Soon after Weaver’s report, the influenza pandemic struck and masks were considered invaluable in preventing its spread. However, different types of masks were used and their efficacy as barriers to the transmission of infections was not known. Doust and Lyon6 were one of the teams that chose to experimentally study the mask. They introduced an organism into the mouth of test subjects wearing different types of masks and placed agar culture plates at various distances to capture the organism while the subjects spoke for varying lengths of time and also when they coughed. Bacillius prodigiosus was the agent chosen “because of its innocuous character, and because its pigment formation makes its recognition easy on agar plates.”6 B. prodigiosus is now known as Serratia marcescens. As expected, they found gauze masks of up to ten layers to be worthless but three-layer buttercloth masks were effective in obstructing bacteria.

Even though influenza is a droplet-borne infection, use of cloth and cotton masks by patient care workers and the general public were useless in preventing infections during the 1918-1919 influenza pandemic. An experimental study by Kellogg and MacMillan in 1919, also with B. prodigious,7 found that gauze face masks did not control the droplets. Other factors that probably contributed to the failure in controlling the 1918-19 pandemic were improperly made masks, use of masks that were too small and covered only the mouth or the nose, continuing to wear them when contaminated, removing them improperly and thus infecting the hands, not wearing the mask when in close proximity to others, passage of droplets around the edges of the mask, and not wearing a mask out of sheer obstinacy. In addition, as we know now, cloth masks are not effective against organisms <5µm in size.

A 2019 paper based on the influenza seasons between September 2011 and May 2015 discussed the value of masks and respirators.8 There was no significant difference in the incidence of laboratory-confirmed influenza among the two groups in outpatient health care personnel (8.2% for the N95 respirator and 7.2% for masks). When asked whether they wore the device “always” or “sometimes,” 89.4% of the respirator group did and 90.2% of the mask group did. Reasons for poor compliance when using respirators were that they were uncomfortable and hot, the inside rapidly became wet, it was nearly impossible to speak with them on, and when properly fitted it was extremely difficult to breathe.9

It appears that along with hand washing, avoiding contact with the face, and using a well-fitting mask as required, handling it properly, and changing it as advised should control droplet dispersion of coronavirus. Social distancing of six feet to prevent the spread of droplets >5µm in size seems to be adequate but SARS-CoV-2 also appears to spread as an aerosol and may travel for considerable distances following the airflow, as evident from the case in the Guangzhou restaurant.10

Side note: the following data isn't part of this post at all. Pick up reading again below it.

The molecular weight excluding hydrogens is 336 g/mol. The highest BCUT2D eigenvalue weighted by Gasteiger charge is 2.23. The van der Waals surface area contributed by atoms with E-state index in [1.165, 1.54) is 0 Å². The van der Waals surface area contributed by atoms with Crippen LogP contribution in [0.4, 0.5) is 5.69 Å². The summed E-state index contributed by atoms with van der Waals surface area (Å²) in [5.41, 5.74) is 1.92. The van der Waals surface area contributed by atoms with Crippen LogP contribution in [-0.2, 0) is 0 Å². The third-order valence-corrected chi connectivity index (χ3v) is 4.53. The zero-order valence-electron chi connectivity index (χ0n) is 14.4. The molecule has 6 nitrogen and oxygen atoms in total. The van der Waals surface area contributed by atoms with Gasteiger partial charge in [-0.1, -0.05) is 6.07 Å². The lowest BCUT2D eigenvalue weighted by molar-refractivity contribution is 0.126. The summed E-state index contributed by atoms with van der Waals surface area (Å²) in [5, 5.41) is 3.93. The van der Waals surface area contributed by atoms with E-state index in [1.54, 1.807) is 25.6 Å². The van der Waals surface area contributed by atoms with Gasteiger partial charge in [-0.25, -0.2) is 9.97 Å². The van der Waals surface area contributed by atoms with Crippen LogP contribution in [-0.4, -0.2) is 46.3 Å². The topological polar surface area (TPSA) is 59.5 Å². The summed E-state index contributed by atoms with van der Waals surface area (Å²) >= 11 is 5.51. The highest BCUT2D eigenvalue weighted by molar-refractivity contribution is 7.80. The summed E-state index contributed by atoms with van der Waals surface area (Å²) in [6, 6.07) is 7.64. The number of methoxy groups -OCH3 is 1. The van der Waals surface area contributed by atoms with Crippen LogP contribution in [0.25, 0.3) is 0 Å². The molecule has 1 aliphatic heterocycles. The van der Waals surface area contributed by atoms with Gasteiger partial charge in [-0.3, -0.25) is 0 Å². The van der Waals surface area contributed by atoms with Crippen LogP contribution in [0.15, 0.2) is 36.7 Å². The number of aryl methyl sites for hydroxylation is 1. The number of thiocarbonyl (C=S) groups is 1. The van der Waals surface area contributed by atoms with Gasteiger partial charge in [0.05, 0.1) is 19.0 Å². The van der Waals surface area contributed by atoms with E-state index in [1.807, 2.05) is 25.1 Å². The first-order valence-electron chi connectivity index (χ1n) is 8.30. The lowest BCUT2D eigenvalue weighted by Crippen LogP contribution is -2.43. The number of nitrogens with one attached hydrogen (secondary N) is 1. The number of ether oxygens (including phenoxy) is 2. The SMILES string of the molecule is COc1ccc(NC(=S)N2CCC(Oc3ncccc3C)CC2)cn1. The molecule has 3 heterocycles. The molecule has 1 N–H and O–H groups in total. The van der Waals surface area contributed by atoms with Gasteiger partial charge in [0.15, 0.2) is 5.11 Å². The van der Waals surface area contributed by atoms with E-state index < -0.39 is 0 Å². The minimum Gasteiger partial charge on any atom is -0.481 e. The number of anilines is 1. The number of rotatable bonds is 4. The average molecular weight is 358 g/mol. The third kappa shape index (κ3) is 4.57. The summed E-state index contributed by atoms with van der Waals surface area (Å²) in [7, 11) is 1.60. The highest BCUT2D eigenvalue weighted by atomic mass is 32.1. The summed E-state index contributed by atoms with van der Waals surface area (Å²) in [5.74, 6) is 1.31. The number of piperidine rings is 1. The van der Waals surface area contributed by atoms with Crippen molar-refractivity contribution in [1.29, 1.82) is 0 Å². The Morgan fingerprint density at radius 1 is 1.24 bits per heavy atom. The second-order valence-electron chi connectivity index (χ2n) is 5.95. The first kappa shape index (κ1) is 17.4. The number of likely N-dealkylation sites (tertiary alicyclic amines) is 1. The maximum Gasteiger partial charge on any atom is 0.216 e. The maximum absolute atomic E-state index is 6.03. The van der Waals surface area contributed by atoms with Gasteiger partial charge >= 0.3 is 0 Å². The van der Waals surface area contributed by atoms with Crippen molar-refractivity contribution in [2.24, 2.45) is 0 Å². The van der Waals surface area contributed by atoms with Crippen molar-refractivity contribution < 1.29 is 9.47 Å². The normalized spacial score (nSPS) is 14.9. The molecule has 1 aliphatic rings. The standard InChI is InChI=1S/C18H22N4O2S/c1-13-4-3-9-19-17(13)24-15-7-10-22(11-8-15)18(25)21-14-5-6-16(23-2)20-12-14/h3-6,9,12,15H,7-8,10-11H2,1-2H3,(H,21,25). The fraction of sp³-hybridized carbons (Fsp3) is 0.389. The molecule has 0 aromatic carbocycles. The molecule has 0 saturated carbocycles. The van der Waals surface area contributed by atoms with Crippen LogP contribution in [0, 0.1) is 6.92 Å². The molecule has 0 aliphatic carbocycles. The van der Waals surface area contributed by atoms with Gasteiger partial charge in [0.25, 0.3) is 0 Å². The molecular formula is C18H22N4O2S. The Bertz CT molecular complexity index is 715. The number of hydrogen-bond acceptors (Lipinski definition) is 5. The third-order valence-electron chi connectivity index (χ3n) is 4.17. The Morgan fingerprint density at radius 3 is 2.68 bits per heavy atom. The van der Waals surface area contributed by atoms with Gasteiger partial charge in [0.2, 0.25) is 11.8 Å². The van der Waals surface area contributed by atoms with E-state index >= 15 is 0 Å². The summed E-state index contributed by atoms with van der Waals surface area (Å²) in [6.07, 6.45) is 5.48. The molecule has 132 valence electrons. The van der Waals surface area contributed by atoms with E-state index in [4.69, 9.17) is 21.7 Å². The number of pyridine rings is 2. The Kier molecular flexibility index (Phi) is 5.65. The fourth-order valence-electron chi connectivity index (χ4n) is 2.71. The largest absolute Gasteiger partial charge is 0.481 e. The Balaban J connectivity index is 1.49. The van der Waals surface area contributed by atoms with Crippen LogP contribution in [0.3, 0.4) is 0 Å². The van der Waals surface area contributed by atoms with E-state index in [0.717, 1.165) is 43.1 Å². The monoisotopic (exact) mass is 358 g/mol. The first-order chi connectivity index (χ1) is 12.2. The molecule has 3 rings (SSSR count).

It seems that matters are not as straightforward as believed by Mickulicz. The German philosopher and poet Friedrich Wilhelm Nietzsche (1844-1900) was indeed correct when he said “Der Teufl steckt im Detail”—the devil is in the detail.



  1. Schlich T 2012. Asepsis and bacteriology: A realignment of surgery and laboratory science. Med Hist 56(3):308-334
  2. Mickulicz J 1897. Das operieren in steriliserten zwirnhandschuren und mit mundbinde. Zentrabl Chir 24(26):713-717
  3. Billings F 1904. The memorial institute for infectious diseases. JAMA 42(26):1676-1677
  4. Hamilton A 1905. Dissemination of streptococci through invisible sputum. JAMA 44(14):1108-1111
  5. Weaver GH 1918. The value of the face mask and other measures. In prevention of diphtheria, meningitis, pneumonia etc. JAMA 70(2):76-78
  6. Doust BC, Lyon AB 1918. Face masks in infections of the respiratory tract. JAMA 71(15):1216-1219
  7. Kellogg WH, MacMillan G 1920. An experimental study of the efficiency of gauze face masks. Am J Public Health. 10(1):34-42.
  8. Radonovich LJ Jr, Simberkoff MS, Bessesen MT, Brown AC, Cummings DAT, Gaydos CA, Los JG, Krosche AE, Gibert CL, Gorse GJ, Nyquist A-C, Reich NG, Rodriguez-Barradas MC, Savor Price C, Perl TM 2019. N95 respirators vs medical masks for preventing influenza among health care personnel: A randomized clinical trial. JAMA 322(9):824-833
  9. Radonovich LJ, Wizner K, LaVela SL, Lee ML, Findley K, Yorio P 2019. A tolerability assessment of new respiratory protective devices developed for health care personnel: A randomized simulated clinical study. PLoS ONE 14(1):e0209559 . pone.0209559
  10. Lu J, Gu J, Li K, Xu C, Su W, Lai Z, Zhou D, Yu C, Xu B, Yang Z 2020. COVID-19 Outbreak Associated with Air Conditioning in Restaurant, Guangzhou, China, 2020. EID Journal 26(7):Research letter DOI: 10.3201/eid2607.200764



JAYANT RADHAKRISHNAN, MB, BS, MS (Surg), FACS, FAAP, completed a Pediatric Urology Fellowship at the Massachusetts General Hospital, Boston following a Surgery Residency and Fellowship in Pediatric Surgery at the Cook County Hospital. He returned to the County Hospital and worked as an attending pediatric surgeon and served as the Chief of Pediatric Urology. Later he worked at the University of Illinois, Chicago from where he retired as Professor of Surgery & Urology, and the Chief of Pediatric Surgery & Pediatric Urology. He has been an Emeritus Professor of Surgery and Urology at the University of Illinois since 2000.


Summer 2020 |  Sections  |  Infectious Diseases